Wellington’s mayoral campaign moved up another notch last week, with a fifth councillor throwing his hat into the ring, allegations of Labour Party dirty politics, and a large helping of schadenfreude from a disaffected and departing council employee. It’s proving to be the most interesting campaign in recent memory.
Long-time councillor Andy Foster decided that the city simply couldn’t function without his decisive and astute leadership, so announced a mayoral run. That makes five – five! – councillors vying to replace Celia Wade-Brown, in what we suspect is an unprecedented show of disunity and dissatisfaction with her mayoralty.
Leaving aside the “why” of councillor Foster’s run, the “what” seems pretty much indistinguishable from other contenders. Here’s what his website has to say:
We need to build on these strengths, face up to the big challenges, and grasp the opportunities that lie ahead. Our population is growing and ageing. Technology is changing fast. We must respond to the global threat of climate change. We don’t want Auckland’s housing problems, and preparation is critical to avoid the disaster that befell Christchurch.
Which is all laudable if vanilla stuff, and which has also been well-covered by the copywriters for every other mayoral candidate. But wait – buried on a page in his website is a true point of differentiation that makes Councillor Foster stand out from the crowd:
Looking ahead – where I see Wellington in three years’ time
We have a world-leading transport strategy finished in 2014. The Basin flyover and Kent-Cambridge and Adelaide Road boulevards and PT priority are almost finished. Consent has been granted for the Mt Victoria tunnel and associated walkway/cycleway and Ruahine St widening.
Apparently Andy Foster has a fully functioning time machine, or perhaps a penchant for living in some parallel universe where he snipped the ribbon on the new Basin Reserve flyover, accompanied by cheering crowds … rather than it ignominiously going down in flames at the Board of Inquiry. To make the obvious point, the chances of the Basin flyover being completed are now exactly zero. We could be charitable and suggest that some of his website’s pages are simply out-of-date, but it’s pretty hard to accept his contention that he would make an effective mayor when he can’t even pass Campaigning 101.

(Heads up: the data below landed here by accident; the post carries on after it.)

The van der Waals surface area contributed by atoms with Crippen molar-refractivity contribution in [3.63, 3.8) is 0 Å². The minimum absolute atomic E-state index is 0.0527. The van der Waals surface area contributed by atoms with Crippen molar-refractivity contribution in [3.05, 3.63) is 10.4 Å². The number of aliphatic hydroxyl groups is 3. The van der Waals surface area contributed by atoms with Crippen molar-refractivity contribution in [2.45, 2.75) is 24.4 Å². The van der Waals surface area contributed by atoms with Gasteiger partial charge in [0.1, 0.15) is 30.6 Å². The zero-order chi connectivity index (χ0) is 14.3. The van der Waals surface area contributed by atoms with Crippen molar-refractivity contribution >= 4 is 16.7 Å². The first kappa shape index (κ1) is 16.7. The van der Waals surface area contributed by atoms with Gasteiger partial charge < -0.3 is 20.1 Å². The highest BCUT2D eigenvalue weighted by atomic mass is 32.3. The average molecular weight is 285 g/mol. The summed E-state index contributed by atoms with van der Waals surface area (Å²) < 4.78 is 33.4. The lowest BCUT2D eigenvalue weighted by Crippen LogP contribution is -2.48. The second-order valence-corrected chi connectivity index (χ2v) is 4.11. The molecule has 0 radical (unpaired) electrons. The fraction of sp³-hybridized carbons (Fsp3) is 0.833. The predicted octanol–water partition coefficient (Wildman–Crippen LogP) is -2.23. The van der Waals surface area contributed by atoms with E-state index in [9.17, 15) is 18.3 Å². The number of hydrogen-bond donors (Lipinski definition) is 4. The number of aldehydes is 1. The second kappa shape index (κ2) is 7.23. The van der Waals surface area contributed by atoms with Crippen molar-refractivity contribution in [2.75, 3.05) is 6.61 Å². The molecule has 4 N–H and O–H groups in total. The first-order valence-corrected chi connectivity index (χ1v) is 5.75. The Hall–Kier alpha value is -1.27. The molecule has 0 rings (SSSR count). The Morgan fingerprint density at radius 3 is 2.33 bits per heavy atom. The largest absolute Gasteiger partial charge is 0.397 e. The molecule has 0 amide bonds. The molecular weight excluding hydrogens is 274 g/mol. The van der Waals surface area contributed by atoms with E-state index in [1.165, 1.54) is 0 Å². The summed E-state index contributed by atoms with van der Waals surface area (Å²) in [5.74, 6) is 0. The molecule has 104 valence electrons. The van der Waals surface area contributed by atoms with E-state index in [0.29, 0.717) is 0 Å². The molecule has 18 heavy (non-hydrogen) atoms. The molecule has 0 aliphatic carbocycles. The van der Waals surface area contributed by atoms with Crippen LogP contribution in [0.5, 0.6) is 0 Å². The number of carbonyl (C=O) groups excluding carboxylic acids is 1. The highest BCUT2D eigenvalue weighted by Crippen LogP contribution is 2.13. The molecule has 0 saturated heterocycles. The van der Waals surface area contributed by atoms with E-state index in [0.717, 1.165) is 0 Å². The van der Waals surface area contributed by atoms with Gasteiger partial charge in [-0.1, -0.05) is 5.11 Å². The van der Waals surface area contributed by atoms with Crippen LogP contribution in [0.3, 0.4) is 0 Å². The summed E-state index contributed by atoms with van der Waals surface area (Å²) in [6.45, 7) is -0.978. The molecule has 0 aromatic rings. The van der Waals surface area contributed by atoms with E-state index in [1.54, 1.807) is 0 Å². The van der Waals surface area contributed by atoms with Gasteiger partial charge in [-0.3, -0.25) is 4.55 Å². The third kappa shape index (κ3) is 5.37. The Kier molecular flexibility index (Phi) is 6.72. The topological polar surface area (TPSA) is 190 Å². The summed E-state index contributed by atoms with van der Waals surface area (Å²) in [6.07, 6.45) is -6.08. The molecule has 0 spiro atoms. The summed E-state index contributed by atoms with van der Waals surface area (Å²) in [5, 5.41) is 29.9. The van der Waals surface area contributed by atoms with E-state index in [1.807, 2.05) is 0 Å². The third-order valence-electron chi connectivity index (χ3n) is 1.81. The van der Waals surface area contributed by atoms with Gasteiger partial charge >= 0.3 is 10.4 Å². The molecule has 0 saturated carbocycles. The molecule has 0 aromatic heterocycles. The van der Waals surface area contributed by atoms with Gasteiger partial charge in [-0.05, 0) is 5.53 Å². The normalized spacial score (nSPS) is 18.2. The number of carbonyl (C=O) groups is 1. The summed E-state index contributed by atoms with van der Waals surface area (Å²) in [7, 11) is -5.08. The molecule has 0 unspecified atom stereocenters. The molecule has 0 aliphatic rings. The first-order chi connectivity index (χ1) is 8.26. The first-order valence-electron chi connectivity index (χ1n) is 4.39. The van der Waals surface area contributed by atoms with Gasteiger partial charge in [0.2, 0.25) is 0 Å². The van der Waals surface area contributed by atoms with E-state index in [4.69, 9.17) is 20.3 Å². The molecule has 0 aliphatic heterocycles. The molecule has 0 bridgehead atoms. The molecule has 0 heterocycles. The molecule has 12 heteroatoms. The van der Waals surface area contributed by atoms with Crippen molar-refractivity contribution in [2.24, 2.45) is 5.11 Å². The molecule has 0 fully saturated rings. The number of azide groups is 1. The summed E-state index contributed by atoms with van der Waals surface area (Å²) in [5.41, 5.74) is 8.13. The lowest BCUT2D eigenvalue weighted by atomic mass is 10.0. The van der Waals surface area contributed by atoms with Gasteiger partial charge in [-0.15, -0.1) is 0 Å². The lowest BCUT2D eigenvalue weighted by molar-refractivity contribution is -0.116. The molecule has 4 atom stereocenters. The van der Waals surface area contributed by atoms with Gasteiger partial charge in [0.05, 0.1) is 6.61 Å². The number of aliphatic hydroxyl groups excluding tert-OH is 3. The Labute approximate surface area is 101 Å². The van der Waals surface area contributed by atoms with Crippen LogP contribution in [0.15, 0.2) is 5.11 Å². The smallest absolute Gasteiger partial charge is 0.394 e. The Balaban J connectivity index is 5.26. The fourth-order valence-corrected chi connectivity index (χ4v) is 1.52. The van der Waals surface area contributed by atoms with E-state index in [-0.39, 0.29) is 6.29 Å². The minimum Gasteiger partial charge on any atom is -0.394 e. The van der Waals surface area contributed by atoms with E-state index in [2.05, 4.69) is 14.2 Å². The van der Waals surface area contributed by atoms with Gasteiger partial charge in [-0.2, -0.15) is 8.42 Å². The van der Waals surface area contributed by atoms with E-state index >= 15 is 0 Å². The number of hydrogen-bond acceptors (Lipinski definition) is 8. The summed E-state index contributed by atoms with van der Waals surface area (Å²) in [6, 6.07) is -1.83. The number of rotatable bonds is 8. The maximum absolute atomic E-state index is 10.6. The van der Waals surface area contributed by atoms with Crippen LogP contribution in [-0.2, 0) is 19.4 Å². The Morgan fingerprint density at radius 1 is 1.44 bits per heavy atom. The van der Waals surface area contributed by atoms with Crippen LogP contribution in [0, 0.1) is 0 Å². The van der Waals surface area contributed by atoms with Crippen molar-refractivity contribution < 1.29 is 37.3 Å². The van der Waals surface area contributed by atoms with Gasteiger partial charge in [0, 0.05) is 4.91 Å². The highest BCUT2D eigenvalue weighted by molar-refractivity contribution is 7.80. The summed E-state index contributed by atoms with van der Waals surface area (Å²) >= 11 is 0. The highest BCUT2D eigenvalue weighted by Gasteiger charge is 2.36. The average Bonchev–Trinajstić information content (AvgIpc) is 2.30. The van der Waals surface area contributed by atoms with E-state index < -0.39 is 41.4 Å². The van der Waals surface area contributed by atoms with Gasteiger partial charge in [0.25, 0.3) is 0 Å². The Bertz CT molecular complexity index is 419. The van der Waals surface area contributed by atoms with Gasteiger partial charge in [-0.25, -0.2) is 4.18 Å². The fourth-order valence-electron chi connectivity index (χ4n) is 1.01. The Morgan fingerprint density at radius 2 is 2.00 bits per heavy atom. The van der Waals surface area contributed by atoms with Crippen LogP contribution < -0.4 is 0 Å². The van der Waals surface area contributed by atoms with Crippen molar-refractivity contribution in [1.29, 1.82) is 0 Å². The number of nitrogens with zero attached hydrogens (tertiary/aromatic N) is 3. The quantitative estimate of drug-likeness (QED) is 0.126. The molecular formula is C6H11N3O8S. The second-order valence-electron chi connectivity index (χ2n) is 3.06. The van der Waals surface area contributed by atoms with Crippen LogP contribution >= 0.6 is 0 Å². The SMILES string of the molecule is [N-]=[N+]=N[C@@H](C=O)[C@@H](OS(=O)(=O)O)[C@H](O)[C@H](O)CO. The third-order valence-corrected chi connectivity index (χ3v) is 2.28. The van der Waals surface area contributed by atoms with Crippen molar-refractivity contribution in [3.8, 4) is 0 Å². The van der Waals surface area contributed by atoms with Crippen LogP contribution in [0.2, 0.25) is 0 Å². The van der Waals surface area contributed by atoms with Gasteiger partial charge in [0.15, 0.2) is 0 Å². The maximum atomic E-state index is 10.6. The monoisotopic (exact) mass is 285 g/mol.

Dirty Politics comes to Wellington
True to the Labour Party’s penchant for conducting nasty factional squabbles in public, the in-fighting between its various tribes took an interesting turn. Allegations were made that Justin Lester’s mayoral run was being assisted by the Labour Party’s parliamentary staff, using taxpayer resources that should be firewalled from local body politics.
The source for the leak was the Whaleoil-linked Taxpayers’ Union, which had clearly been fed an incriminating email from some disaffected Labour staffer. As we noted at the time, the Taxpayer’s Union isn’t exactly a bastion of unbiased reportage, so there may well have been some political motivations behind the attack.
Despite this, the email does look awful like a smoking gun – it’s hard to see how making a campaign video for an aspiring mayoral candidate is an appropriate use of parliamentary resources. And as far as we can tell, both Justin Lester and the Labour Party have been utterly silent on the propriety or otherwise of this particular manoeuvre – any response to what are pretty serious allegations has gone un-tweeted and otherwise unremarked upon.
Clearly it’s a case of “Nothing to see here folks, move along. Look – pictures of smiling babies! A rainbow! A unicorn! A baby on a unicorn jumping over a rainbow … !”
Putting the boot in
And speaking of disaffection, the Dominion Post broke the story of Pete Whiting, a transport engagement officer hired from Australia, who departed from the Wellington City Council after only four months on the job. In a move that we probably all wish we’d made, he took a good hard swipe at a dysfunctional culture on his way out the door:
In an email sent on July 11, after his resignation, he lambasted councillors and senior management, saying he had never before encountered a council that would “bury its head in the sand over transport and future transport issues”. He accused them of turning the Island Bay cycleway “into a political mess”, to the point “where the project completely stalled”, leaving him with virtually nothing to do. “You should all be ashamed of yourselves in the way you treat each other and the issue,” Whiting wrote, in reference to the cycleway.
Really, read the whole article – it’s a delightful commentary on the political back-stabbing, poor decision-making and sheer ineptitude that has dogged the cycleway. And even council managers had to admit Pete Whiting had a point:
Council acting chief executive Greg Orchard said on Wednesday: “Mr Whiting had some arguably justifiable grievances.”
All this rather casts Celia Wade-Brown’s comments less than a month earlier that “people want good cycleways…let’s move forward and add more around the rest of the city, having learned from our mistakes in Island Bay” in rather a poor light. It’s all very well claiming that all the mistakes have been fixed, but it’s hardly a good look if the staff responsible for doing the fixing are saying it just ain’t so – particularly on the front page of the Dominion Post.
For Celia Wade-Brown and her mayoral aspirations, the Island Bay Cycleway is the gift that just keeps on giving.